Brie Larson won the Oscar, and deservedly so, for her heart-rending performance in Lenny Abrahamson’s adaptation of Irish playwright Emma Donaghue’s bestselling, Booker-shortlisted novel … but it could just as easily have been Jacob Tremblay (eight when he shot the film) taking home a trophy – except that, to the Academy’s lasting shame, he wasn’t even nominated. But no matter, because Room will endure, both as an intensely emotional thriller, and as an enthralling exploration of multiple themes: the unshakeable bond between mother and child, the subjectivity and malleability of a child’s worldview, and the horror of being trapped by circumstances entirely beyond one’s control.
The ten-by-ten ‘Room’ is the only reality five-year-old Jack has ever known: literally born in captivity, he has spent his short life among the few belongings in the eponymous prison in which his Ma (Larson) has been trapped since her kidnap by a Joseph Fritzl type (“just your ordinary monster,” as the novel describes him), who keeps her locked up for his own sexual and sociopathic gratification. Ma is no simpering victim – she’s resourceful and smart, but her captor is no fool either, and it will take more than a careless slip-up if Ma and Jack are ever to escape.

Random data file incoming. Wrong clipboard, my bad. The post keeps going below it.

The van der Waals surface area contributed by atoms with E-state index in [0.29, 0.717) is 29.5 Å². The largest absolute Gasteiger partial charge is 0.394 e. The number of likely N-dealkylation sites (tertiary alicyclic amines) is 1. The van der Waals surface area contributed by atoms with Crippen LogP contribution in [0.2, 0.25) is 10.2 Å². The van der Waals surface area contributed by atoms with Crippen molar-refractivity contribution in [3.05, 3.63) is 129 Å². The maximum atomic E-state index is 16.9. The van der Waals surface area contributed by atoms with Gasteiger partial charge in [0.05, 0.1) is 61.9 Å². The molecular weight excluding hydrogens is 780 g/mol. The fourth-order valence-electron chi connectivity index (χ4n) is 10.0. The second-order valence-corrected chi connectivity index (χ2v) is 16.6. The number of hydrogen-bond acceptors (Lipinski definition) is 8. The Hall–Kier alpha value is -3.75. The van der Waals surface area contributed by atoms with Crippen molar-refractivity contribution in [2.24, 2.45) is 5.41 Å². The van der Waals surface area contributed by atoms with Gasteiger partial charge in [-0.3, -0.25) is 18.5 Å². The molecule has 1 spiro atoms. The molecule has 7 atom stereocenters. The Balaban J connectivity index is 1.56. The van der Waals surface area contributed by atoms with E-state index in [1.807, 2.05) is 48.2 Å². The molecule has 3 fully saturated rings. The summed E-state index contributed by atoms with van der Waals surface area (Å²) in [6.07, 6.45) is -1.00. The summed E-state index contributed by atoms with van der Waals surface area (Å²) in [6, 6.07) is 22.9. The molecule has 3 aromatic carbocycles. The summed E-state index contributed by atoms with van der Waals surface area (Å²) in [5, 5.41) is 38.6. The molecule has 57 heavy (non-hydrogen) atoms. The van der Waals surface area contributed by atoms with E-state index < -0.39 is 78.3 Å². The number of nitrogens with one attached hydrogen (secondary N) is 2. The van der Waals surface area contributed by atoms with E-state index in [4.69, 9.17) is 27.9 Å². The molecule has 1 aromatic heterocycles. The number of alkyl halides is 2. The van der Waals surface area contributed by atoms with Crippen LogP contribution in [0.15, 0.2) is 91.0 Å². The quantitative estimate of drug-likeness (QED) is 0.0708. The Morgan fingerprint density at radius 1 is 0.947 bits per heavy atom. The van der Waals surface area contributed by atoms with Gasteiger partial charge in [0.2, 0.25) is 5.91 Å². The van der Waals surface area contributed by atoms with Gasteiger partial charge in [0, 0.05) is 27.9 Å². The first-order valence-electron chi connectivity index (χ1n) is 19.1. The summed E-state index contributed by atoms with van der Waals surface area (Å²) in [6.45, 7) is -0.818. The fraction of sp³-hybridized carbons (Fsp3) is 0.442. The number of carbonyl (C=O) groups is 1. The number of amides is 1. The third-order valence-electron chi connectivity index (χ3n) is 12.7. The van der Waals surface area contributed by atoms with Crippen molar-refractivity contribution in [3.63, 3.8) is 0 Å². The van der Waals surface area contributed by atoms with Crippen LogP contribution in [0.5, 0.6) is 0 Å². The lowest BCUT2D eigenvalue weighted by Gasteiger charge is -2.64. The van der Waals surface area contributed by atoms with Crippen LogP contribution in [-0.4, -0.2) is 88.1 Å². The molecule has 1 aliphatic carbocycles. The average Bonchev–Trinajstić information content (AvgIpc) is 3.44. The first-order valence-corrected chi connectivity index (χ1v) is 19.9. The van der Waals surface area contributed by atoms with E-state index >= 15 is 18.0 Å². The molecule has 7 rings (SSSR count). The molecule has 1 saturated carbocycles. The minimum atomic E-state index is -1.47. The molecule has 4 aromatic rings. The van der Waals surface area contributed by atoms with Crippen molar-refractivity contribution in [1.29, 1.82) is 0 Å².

Working from Donaghue’s own expertly structured script, Abrahamson fashions a film that creates its own self-contained reality, just as Ma invents a plausible rationale for the confined space in which she and her beloved son – the unintended consequence of one of her tormentor’s regular rapes – co-exist. Which begs the question, what will happen if they ever escape their prison and rejoin everyone else’s reality? Room’s exquisitely painful turn of the screw means that the viewer, trapped like its protagonists in the artificial reality of ‘Room’, is wondering too. It’s an indelible, unforgettable film, enhanced on Blu-ray by seven illuminating featurettes. It’s just a pity the all-male audio commentators (Abrahamson, production designer, editor and cinematographer) get mired in technical matters: the absence of Donaghue and Larson’s point of view is deeply felt.